The anatomy of the canine knee is closely matched to that of the human (Fig. 1). Both macroscopic and microscopic anatomies are very similar apart from size. The canine knee has medial and lateral femorotibial compartments and a patellofemoral compartment as does man. The anterior (cranial) and posterior (caudal) cruciate ligaments, menisci, meniscal ligaments, fat pad, and patellar ligaments match the human in form and function very closely. The only major gross anatomical differences are that the dog has an intra-articular long digital extensor tendon, which crosses the joint in the anterior–lateral compartment, and that the dog has lateral and medial fabella (sesamoids) in the heads of the gastrocnemius muscle, as well as a popliteal sesamoid. Biomechanically, there are differences with respect to amount of load transmission, relative joint congruency and laxity, range of motion, weight bearing angle, tibial slope, and tibial thrust. Histologically and biochemically, articular cartilage, subchondral bone, synovium, joint capsule, and menisci are very well conserved between these two species. Importantly, spontaneously occurring pathology in terms of anterior cruciate ligament deficiency, meniscal pathology, osteochondrosis, and trauma is comparable in all facets between man and dog. This is one major advantage when using dogs for translational research in OA compared to smaller species where macro and microscopic anatomy, cartilage composition, and matrix turnover may significantly differ from that of humans.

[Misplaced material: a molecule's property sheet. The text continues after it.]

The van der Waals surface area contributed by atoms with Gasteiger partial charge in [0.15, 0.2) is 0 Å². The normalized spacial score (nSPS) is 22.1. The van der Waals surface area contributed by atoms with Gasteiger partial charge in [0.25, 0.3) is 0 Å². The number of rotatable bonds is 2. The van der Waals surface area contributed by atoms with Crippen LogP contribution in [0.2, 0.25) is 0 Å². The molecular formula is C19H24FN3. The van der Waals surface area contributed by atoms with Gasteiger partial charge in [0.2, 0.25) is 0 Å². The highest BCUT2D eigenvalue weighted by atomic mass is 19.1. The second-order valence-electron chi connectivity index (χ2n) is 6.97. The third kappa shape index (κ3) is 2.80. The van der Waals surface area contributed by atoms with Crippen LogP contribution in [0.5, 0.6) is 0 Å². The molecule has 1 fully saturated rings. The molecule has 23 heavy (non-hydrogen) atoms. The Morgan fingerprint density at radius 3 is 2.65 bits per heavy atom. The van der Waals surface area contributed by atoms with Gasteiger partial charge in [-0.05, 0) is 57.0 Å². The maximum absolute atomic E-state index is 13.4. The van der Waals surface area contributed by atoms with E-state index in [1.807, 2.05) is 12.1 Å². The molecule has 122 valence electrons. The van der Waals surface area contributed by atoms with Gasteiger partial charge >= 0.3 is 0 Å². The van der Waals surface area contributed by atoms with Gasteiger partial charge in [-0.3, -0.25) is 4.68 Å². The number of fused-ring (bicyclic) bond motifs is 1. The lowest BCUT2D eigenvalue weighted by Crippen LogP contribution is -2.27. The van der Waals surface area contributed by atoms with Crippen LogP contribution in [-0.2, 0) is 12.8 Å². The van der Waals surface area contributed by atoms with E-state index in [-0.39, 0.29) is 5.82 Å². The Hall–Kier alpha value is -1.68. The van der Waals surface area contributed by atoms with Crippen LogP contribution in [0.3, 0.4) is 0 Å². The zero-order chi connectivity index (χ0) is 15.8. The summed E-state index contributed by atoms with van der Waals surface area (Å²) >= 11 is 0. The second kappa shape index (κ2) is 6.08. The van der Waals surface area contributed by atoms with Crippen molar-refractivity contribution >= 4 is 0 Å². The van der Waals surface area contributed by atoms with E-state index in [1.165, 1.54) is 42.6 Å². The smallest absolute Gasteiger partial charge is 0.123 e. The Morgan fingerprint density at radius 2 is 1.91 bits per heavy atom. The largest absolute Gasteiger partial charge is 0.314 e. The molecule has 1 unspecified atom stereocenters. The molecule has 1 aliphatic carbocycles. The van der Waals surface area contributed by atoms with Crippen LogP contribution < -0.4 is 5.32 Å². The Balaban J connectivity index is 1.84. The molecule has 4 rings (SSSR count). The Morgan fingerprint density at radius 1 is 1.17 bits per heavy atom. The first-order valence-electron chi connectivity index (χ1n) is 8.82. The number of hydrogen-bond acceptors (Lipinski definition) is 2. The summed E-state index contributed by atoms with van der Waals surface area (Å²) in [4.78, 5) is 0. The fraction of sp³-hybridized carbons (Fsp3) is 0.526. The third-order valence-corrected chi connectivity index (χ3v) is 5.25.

Figure thumbnail gr1
      Fig. 1Comparative radiographic (A) and gross (B, C) anatomy of the canine stifle (top row) and human knee (bottom row). The radiographic images show osteoarthritic joints while the gross images show normal patellofemoral joints (B) and normal tibial plateaus (C). The canine stifle joint is approximately 3.5–5 cm from medial to lateral edge for medium to large breed dogs (upper left panel A) compared to approximately 7–10 cm for the human knee joint (lower left panel A).
      There are many variables such as age, gender, reproductive status, and breed, which may significantly influence joint physiology and even more so affect outcomes after experimentally induced OA. To the authors’ knowledge, none of these variables have been studied to a degree that allows definitive recommendations to be made with respect to choice or management of research animals. However, it is recommended to use animals that have no clinical or radiographic signs of spontaneous joint pathology in any weight bearing joint. It is also advisable to use dogs that are skeletally mature (9–18 months old depending on breed and gender), as defined by radiographically closed growth plates. If possible, use of non-chondrodystrophic breeds (i.e., not Beagles, Dachshunds, etc. which are chondrodystrophic by definition) may be optimal for avoiding any potential confounding variables associated with chondrodystrophy. Use of a batch of dogs that are genetically closely related, of the same gender, and within narrow age and weight ranges may limit variability in outcome measures. However, use of dogs of both genders that are genetically diverse may provide a more valid representation of spontaneously occurring OA for translation to the human patient population. Pre-study power analyses are always recommended; based on presently available data in the literature, a minimum of eight animals per group is suggested.